The Simplest Way to Compare Single-Qubit Quantum States

Learning the quantum algorithm for state overlap” by Lukasz Cincio, Yiğit Subaşı, Andrew T. Sornborger, and Patrick J. Coles proposes a simplified circuit for comparing single-qubit quantum states as compared to the canonical SWAP Test. Whereas the SWAP Test requires two Hadamard gates, one Fredkin gate, and one measurement, this paper proposes using only one CNOT gate, one Hadamard gate, and two measurements. That’s a circuit depth of 14 (IBM Q Experience) versus a circuit depth of only 2.

However, in comparing the SWAP Test to this proposed alternative, I discovered that the proposed second measurement is unnecessary. By using only one CNOT gate, one Hadamard gate, and one measurement, the results can be interpreted just like the SWAP Test. For single-qubit comparisons, this eliminates the need for the complex classical post-processing that the authors suggest is necessary.

I borrowed some ideas from one of my previous articles, “Basis-Specific SWAP Test (Comparing Quantum States),” and ran some side-by-side comparisons.

Test 1

With the canonical SWAP Test, the ancilla qubit measures |0> with a probability of 1 when the states are identical and |0> with a probability of 0.5 when the states are maximally different.

The top three qubits show the canonical SWAP Test comparing |0> and |1>, and the bottom two qubits show the proposed alternative comparing the same maximally-different states.

Both algorithms measure |0> with a probability of roughly 0.5, as should be expected with the canonical SWAP Test.

Simulator vs Real Hardware

It is worth noting that the canonical SWAP Test should be expected to fare worse on a real quantum processor; the circuits in this article were run on the IBM Q Experience simulator. The proposed alternative drastically reduces circuit depth, and that is definitely worthy of consideration.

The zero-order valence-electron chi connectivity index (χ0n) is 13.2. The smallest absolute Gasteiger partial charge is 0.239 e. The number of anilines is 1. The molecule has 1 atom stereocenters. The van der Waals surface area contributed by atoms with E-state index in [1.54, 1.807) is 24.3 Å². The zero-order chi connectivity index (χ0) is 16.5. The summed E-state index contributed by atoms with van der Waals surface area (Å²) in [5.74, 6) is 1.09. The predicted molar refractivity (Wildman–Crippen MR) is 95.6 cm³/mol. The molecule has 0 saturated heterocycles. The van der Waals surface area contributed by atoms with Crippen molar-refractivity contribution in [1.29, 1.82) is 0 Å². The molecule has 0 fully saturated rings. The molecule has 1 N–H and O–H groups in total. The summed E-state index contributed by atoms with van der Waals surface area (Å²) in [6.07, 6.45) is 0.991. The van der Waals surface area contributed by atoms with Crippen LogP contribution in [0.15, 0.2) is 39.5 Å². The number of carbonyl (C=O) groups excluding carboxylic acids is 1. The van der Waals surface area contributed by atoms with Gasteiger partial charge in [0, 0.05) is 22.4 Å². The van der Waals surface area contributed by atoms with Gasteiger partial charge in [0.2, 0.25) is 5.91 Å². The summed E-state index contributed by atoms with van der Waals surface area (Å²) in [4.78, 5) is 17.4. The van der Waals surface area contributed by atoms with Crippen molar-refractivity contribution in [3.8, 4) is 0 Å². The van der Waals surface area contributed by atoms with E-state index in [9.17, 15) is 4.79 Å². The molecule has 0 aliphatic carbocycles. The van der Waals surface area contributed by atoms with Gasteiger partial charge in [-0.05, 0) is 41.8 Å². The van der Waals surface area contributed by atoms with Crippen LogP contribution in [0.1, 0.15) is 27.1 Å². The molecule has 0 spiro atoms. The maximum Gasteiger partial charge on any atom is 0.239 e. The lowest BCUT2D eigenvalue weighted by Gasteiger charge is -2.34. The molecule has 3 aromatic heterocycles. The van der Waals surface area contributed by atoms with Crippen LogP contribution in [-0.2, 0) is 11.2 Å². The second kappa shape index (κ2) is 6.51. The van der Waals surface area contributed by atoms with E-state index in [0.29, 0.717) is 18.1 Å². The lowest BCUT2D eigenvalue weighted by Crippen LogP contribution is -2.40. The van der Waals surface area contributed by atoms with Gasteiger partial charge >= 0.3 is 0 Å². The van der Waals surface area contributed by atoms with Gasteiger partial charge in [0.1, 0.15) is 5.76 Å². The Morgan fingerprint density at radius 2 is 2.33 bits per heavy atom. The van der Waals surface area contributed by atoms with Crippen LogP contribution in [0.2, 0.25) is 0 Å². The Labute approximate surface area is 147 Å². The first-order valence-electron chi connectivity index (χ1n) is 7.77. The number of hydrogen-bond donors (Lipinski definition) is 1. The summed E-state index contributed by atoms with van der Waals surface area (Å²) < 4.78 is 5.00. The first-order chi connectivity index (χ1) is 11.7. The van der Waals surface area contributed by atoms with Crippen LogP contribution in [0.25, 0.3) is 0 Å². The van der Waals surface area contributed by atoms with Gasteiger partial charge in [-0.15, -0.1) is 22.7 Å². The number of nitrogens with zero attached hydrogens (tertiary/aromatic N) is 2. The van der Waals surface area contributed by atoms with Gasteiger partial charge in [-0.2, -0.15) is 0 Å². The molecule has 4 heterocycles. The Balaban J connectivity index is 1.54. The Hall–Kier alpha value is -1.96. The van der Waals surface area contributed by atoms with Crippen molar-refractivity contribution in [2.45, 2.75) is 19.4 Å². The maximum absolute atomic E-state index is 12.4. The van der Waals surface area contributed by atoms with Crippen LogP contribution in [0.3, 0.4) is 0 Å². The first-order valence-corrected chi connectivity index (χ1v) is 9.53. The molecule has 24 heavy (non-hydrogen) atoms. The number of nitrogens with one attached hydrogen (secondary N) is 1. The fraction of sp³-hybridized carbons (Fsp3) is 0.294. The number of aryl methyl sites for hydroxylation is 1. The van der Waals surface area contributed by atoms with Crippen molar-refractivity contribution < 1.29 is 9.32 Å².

Test 2

The canonical SWAP Test measures |0> with a probability closer to 1 for states that are closer together and |0> with a probability closer to 0.5 for states that are farther apart.

Instead of |0> and |1>, both algorithms now compare |0> and |+>.

It is worth noting that the canonical SWAP Test accurately determines that the states are now closer together, but that the proposed alternative incorrectly shows a uniform distribution. Ironically, however, the SWAP Test also has some issues with comparing the |+> state to other states.

Test 3

The canonical SWAP Test is basis-agnostic and compares states regardless of in which bases the states differ. Therefore, the proposed alternative must also compare states that differ around the z axis.

Both algorithms now compare T and TDG rotations away from the |+> state.

Once again, both algorithms measure |0> with comparable probabilities. Therefore, we can assume that with additional testing, perhaps not involving Hadamard gates, that the proposed alternative will produce results comparable to the SWAP Test.

Multi-Qubit Test

The canonical SWAP Test works with multi-state comparisons as well as entangled states. The paper does not propose a simplified way of doing either, so I attempted to expand upon my single-measurement variation. After all, the paper warns about the complexity of classical post-processing using multiple measurements:

“the classical post-processing is somewhat complicated, and its complexity scales linearly with the problem size”

Adding one qubit per algorithm, the new comparison is T to TDG and S, all rotated away from the |+> state.

While the SWAP Test produces an actual result, my guess as to how to expand the alternative produces a uniform distribution. Maybe the alternative works when measuring all qubits and using complex classical post-processing, but that makes the SWAP Test much simpler to use if you’re going to use already complex algorithms such as classification.

Summary

The proposed alternative seems useful for single-qubit comparisons and should be far more accurate than the canonical SWAP Test on NISQ hardware due to the greatly-reduced circuit depth. Both algorithms have issues with the |+> state, so the failed test should take that into consideration.

However, the canonical SWAP Test has been vetted, and you can find quite a few papers about it on arXiv. Furthermore, it’s results are easy to decipher without any complex post-processing and regardless of overall circuit complexity.

For now, I am inclined to use both algorithms side-by-side, and incorporate the compact alternative in my final algorithm whenever the results are comparable to that of the vetted SWAP Test.

Future Work

Because it is possible to simplify the SWAP Test when comparing single-qubit states, I would like to work some more on a multi-qubit variation. Reducing circuit depth is critically important, especially while we remain in the NISQ era, but I would like to retain the SWAP Test’s simple post-processing requirements.

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